Remember Me

Remember Me

Saturday, May 21, 2016

May 21st, 1916 Letter #41 From Charley to his sister Vida Valerie

A letter from Charley to his younger sister Vida Valerie (VV) who is attending college in Holland, Manitoba. 

Can Red Cross Special Hospital
Derbyshire England

May 21st, 1916

Dear V-V
I see you still have that foolish idea about learning the Drug Business well the sooner you get that out of your head the better because as a woman you would never be able to demand any wages and you would never make a success of a Store of your own. 
I don’t by any means that it would be because you are not capable or anything like that, but it is because of the people of today do not feel much confidence in Women Doctors or Women Lawyers or Druggists and the drug business is no place for a girl.  In the Drug world people kind of laugh if you tell then you employ a female dispenser. 
So really VV if you take my advice you will teach and with the money finish and get your degree, then you are somebody and you have a decent social standing.  If this war lasts just another year or so, then I will be able to help you but till then do all you can towards finishing in Arts. 
          I am dispensing here but don’t like the place and in order to get a promotion I have to stay so you see how I am fixed.  I want the promotion and I don’t want to stay.
          You were saying Ina and Karl are Happy well I sincerely hope they continue to be so but I think the novelty of the thing will soon be over.
          Mother was saying she had Rheumatism.  I wished she was here because this is a hospital specially for Rheumatics you see this mineral water contains Sodium and Radium.
          Say you talk about getting fat, well I have gained just about 16 lbs since Xmas and it makes me look a lot shorter.  But even the fellows are noticing it and jolly me about getting porky.  My old tunic will not even as much as button on me.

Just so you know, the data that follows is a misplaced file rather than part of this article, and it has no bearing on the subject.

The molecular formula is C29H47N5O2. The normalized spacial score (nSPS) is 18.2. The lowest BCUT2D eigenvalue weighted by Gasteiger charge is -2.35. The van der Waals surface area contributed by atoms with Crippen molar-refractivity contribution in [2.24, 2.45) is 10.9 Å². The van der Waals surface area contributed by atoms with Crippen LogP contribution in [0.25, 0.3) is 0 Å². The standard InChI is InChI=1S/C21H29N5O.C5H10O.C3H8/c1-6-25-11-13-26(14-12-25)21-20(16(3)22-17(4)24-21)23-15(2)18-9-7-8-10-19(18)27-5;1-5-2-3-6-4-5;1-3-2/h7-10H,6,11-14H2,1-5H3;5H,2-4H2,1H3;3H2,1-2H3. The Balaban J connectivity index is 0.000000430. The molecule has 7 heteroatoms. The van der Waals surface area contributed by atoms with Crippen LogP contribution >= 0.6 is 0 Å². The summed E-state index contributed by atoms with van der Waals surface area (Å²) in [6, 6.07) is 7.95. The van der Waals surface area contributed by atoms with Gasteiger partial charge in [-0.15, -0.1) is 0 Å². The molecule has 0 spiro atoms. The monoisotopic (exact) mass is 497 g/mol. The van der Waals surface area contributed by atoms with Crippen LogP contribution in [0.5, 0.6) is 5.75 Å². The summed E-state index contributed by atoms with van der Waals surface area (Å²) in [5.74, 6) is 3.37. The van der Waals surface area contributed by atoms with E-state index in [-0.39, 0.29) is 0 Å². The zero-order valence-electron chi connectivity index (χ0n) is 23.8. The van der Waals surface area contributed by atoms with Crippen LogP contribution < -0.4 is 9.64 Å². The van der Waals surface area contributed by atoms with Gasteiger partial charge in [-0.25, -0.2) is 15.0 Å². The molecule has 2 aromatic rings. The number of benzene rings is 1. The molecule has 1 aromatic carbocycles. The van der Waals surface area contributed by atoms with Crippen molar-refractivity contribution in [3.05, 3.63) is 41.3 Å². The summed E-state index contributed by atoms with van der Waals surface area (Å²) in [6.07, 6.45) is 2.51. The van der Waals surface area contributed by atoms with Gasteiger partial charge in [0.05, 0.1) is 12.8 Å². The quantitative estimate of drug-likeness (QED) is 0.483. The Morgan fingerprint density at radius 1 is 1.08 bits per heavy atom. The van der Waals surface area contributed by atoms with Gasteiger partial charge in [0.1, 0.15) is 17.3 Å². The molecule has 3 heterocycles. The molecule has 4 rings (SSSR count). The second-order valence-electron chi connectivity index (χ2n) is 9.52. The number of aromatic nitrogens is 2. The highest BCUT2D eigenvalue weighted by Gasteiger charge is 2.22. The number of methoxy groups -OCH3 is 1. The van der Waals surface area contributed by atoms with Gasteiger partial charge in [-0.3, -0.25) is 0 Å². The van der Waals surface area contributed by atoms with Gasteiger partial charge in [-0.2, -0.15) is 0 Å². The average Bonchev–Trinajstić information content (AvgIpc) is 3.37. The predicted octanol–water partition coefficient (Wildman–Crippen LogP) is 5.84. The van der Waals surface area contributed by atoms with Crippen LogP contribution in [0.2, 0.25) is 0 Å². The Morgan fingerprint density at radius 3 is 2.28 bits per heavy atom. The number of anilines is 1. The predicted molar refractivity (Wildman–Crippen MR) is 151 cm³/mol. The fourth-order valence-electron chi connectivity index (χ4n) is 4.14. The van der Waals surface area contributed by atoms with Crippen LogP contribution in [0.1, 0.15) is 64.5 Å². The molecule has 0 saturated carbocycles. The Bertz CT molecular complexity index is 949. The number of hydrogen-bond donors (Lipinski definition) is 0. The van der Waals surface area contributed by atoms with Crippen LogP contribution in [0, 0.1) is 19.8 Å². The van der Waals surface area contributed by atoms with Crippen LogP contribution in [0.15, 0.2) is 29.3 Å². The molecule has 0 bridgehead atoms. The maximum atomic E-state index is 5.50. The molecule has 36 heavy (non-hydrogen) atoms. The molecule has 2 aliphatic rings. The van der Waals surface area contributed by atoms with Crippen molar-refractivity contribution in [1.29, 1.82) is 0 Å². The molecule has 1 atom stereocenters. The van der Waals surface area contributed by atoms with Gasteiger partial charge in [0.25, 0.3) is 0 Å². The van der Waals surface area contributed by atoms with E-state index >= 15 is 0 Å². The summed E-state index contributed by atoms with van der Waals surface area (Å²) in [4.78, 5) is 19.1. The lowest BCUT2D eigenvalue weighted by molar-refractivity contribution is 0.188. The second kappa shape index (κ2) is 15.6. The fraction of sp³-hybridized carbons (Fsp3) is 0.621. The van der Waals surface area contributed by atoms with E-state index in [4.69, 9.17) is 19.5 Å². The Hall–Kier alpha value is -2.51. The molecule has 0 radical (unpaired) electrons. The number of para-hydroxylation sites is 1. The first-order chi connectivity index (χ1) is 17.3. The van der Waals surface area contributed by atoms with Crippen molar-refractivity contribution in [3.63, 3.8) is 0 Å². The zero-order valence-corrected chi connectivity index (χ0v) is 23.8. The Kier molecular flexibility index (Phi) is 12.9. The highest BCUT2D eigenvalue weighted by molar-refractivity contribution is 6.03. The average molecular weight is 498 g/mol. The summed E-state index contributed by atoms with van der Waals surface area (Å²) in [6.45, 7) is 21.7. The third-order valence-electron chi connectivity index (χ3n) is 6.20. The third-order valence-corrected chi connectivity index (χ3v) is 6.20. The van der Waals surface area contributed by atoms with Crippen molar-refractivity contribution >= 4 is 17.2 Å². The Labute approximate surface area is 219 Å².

You see I never hear from any of them in Winnipeg. As I have only wrote one letter since I came back.  Occasionally Hess drops me a line or so but for the last three months I have never answered one.  I suppose the least I could do would be to drop a note anyway.  So some of these days I might get feeling sentimental and answer one.
Well Kid, I see by this letter it has gone to three different towns for me and on the back of the envelope it has written in Blue Pencil “Hello Dolly how are you old boy” so I must have a Winnipeg friend in one of those places. 
Well VV I am going to draw to a close remember me to Mother and Dad and think well on what I have said. 
Your brother

Just four months earlier in January 1916, some women in Manitoba became the first in Canada to win the right to vote in provincial elections and to hold elected office.

"In Britain, throughout the war, both the government and the press tended for propaganda reasons, to exaggerate the extent to which women took over men's jobs. Actual female dentists, barbers and architects - all of which were featured on war savings postcards - were extremely rare. Most male-dominated professions remained closed to women. Even in areas where they were employed in large numbers, such as munitions and transport, they were often treated as inferior, stop-gap replacements for enlisted men. Moreover, women's wages, routinely portrayed as 'high' in the wartime press, remained significantly lower than those of their male counterparts.

Many women did find their wartime labour experiences in some way 'liberating', if only because it freed them from woefully paid jobs in domestic service. But the comment made in 1918 by the women's suffrage campaigner Millicent Fawcett - that 'the war revolutionized the industrial position of women' - should be treated with caution."